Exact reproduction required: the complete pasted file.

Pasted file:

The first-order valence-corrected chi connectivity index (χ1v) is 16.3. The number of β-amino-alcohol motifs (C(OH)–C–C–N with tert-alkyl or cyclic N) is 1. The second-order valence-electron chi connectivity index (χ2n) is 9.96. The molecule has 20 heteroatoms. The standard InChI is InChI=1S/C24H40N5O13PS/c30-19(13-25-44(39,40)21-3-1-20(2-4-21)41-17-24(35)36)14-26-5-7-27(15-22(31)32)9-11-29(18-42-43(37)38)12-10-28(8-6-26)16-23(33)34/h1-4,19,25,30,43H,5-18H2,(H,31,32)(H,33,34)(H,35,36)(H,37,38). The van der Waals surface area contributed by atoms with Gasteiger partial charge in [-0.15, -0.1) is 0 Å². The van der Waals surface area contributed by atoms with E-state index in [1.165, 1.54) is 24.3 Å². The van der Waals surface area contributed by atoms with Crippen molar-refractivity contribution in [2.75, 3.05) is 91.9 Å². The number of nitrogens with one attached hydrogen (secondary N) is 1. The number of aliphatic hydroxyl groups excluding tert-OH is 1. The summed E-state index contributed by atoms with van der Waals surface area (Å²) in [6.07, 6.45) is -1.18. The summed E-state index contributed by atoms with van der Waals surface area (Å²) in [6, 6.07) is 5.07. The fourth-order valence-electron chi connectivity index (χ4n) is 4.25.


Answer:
The first-order valence-corrected chi connectivity index (χ1v) is 16.3. The number of β-amino-alcohol motifs (C(OH)–C–C–N with tert-alkyl or cyclic N) is 1. The second-order valence-electron chi connectivity index (χ2n) is 9.96. The molecule has 20 heteroatoms. The standard InChI is InChI=1S/C24H40N5O13PS/c30-19(13-25-44(39,40)21-3-1-20(2-4-21)41-17-24(35)36)14-26-5-7-27(15-22(31)32)9-11-29(18-42-43(37)38)12-10-28(8-6-26)16-23(33)34/h1-4,19,25,30,43H,5-18H2,(H,31,32)(H,33,34)(H,35,36)(H,37,38). The van der Waals surface area contributed by atoms with Gasteiger partial charge in [-0.15, -0.1) is 0 Å². The van der Waals surface area contributed by atoms with E-state index in [1.165, 1.54) is 24.3 Å². The van der Waals surface area contributed by atoms with Crippen molar-refractivity contribution in [2.75, 3.05) is 91.9 Å². The number of nitrogens with one attached hydrogen (secondary N) is 1. The number of aliphatic hydroxyl groups excluding tert-OH is 1. The summed E-state index contributed by atoms with van der Waals surface area (Å²) in [6.07, 6.45) is -1.18. The summed E-state index contributed by atoms with van der Waals surface area (Å²) in [6, 6.07) is 5.07. The fourth-order valence-electron chi connectivity index (χ4n) is 4.25.